I will let go. I will back off. I will receive the invitation that my son is moving from being dependent on me physically, emotionally, spiritually and relationally to him becoming independent. And hopefully independent on God. But I will not stop fighting for what I hope for most. And at the end of the day, or shall I say, my life, my greatest hope is that my son still comes around – that he wants to talk about life and faith and play Gin Rummy 500 and explore beaches and ride bikes and laugh like crazy with me by his side.
I can let go but still hope for engagement and relationship. So I sat on a couch with him a few weekends ago and after a really, really hard Saturday together…I heard him out and I agreed to let go a bit. But I also told him I will never let go of the idea that we will always be close. Close might look different but I am not going to stop fighting to engage you. I’m not going to stop asking how you are doing. I’m not going to stop trying to spend time with you. I’m not going to stop choosing time together over all the other things that beg for our time.
“I’m going to fight for us, buddy” is what I said.
Sometimes I think we need to know someone will fight for “us”. Sometimes I think we need to hear from someone that no matter what happens they are choosing us even if we aren’t choosing them. I know changes are ahead. I know we aren’t gonna be walking hand in hand at the zoo anymore. That’s so last decade. But I am going to start mastering the art of letting go while holding on.
I’m holding on to closeness. I’m holding on to bonding. I’m holding onto moments together, that in the very end we will be able to look back upon and joy will arise at their thought. I’m holding onto family openness where we can be real and speak truth. I’m holding onto the idea that even if we choose differently we will always choose each other. I‘m holding onto my boy even if my boy no longer holds onto me.
But I have to let go at the same time I hold on.
Oh dear, how do we be a people who do this gracefully without fear? Life invites us in many seasons, relationships and desires to let go of the things we love while also hoping for them…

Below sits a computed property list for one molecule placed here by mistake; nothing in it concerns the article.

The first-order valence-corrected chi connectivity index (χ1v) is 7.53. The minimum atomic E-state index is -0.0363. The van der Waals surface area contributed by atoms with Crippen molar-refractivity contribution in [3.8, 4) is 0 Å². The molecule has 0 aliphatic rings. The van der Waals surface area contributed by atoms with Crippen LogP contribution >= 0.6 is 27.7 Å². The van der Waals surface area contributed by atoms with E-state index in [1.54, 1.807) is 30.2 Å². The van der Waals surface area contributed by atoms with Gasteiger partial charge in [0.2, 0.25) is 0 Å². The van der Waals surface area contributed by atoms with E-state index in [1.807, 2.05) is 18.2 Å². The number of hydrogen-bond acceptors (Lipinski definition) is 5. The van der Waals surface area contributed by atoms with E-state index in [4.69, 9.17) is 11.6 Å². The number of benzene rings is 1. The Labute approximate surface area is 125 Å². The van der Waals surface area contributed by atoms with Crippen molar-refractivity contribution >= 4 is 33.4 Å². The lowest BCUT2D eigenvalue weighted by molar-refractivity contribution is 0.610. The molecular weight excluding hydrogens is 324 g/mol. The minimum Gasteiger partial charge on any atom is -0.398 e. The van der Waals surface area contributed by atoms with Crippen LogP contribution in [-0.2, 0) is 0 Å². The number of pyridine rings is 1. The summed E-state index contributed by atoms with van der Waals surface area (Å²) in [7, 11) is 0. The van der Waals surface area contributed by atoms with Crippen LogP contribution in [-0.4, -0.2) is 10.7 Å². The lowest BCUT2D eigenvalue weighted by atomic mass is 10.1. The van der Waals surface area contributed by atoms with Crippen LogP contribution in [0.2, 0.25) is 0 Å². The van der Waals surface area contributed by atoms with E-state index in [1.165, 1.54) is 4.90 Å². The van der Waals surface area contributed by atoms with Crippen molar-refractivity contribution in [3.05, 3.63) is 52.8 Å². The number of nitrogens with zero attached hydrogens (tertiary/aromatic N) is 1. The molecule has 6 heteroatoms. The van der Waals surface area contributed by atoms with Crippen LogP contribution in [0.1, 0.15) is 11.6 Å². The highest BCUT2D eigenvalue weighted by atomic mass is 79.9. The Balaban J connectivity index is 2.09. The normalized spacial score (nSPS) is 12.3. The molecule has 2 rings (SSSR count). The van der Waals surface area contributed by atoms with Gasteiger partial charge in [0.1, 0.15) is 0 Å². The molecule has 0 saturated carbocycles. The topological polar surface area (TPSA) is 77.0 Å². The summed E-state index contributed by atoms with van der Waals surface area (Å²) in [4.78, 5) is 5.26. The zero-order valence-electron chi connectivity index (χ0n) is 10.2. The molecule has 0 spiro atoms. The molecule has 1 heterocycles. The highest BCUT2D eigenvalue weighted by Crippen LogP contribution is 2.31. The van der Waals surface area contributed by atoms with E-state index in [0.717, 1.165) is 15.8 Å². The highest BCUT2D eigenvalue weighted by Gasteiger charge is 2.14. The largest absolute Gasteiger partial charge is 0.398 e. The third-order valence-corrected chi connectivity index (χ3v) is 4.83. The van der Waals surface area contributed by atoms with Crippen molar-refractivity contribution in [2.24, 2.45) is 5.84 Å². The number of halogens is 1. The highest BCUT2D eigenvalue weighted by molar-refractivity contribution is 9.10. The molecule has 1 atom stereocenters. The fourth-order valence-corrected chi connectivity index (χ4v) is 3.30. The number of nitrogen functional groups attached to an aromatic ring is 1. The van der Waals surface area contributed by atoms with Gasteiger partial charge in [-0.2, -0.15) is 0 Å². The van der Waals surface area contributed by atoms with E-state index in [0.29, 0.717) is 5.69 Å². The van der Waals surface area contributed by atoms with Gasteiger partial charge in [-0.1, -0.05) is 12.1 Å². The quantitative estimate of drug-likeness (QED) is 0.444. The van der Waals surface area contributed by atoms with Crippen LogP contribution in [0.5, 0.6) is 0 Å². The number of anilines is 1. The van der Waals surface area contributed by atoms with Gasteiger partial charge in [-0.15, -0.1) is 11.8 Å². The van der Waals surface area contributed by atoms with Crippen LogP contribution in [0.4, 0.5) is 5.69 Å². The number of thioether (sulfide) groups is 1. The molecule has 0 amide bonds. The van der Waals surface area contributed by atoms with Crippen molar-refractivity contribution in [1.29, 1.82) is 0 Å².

We have to let go of dating relationships while also holding onto the hope that God has the “someone special” we desire, waiting for us.
We have to let go of broken relationships that seem irredeemable and yet grasp onto the crazy possibility that God can reconcile anything.
We have to let go of our tight grip of the vision we have for our own lives while also leaning into those dreams with hard work and intentions, watching to see what God could do with, either, our letting go or our holding on.
We often have to surrender our plans while not growing despondent or callused, but instead choosing to be a people who while surrendering, lean into the plans we hope for with a willingness to give them up, all at the very same time.
We have to let go of our citizenship here in this world, God says, because we are citizens of a heavenly place. And yet we are called to hold onto what we have here by stewarding it, caring for it and being as intentional as we can with the one life we’ve been given.
Friends, if we can figure out how to let go and hold on at the very same time, we might be the most faithful, peace-filled, joy-radiating people around. Letting go requires TRUST no matter what happens and holding on requires HOPE in what we cannot now see. And I want to be a woman who is full of TRUST and full of HOPE.
I want to be a mom who trusts God for my kids while also hoping for more than the less-than-average, disengaged, argumentative, angsty, distanced relationship that we expect comes in this season of life. I want to trust God in the hurtful relationships I have experienced while also holding on to the audacious idea that God can redeem anything– even those. I want to trust God with my big dreams and be willing to walk away from them if they aren’t meant for me, but at the same time be willing to risk leaning into those very dreams because what if they are?
TRUSTING God enough to be willing to let go, while also holding onto HOPE is one crazy dance. So I told Aidan we would do this dance. I will give him space and I will get in his grill and care about his life. And that’s how it’s gonna be. I don’t know another way. I’m not giving up hope. I’m not throwing in the towel. I’m not settling. But I’m also releasing him little by little into the hands of a very Big God who knows what He’s doing with my son because He’s his Father.
Wherever you’re at in your life, whatever invitation is being placed before you, my hope is that you will be a people who let go of what you hold onto too tightly while also holding on tightly to the idea that what is good and beautiful and glorious and loving is also possible. My hope is that as you walk away from something broken you’ll still hope for it to be redeemed. My hope is that if you’re having to let go of an idea you had for your own life, you will let go but not stop dreaming. My hope is that you will live this one life you’ve got in such a way that you’ll have left it all here when you go, but don’t hold on so tightly to it that you’re not ready to let go when it’s time. And lastly, my hope is that you’d know if you ever have to let go of something you love, you can hold on tightly to your God who loves you.
Let’s be a people who accept the invitation to let go and hold on at the very same time.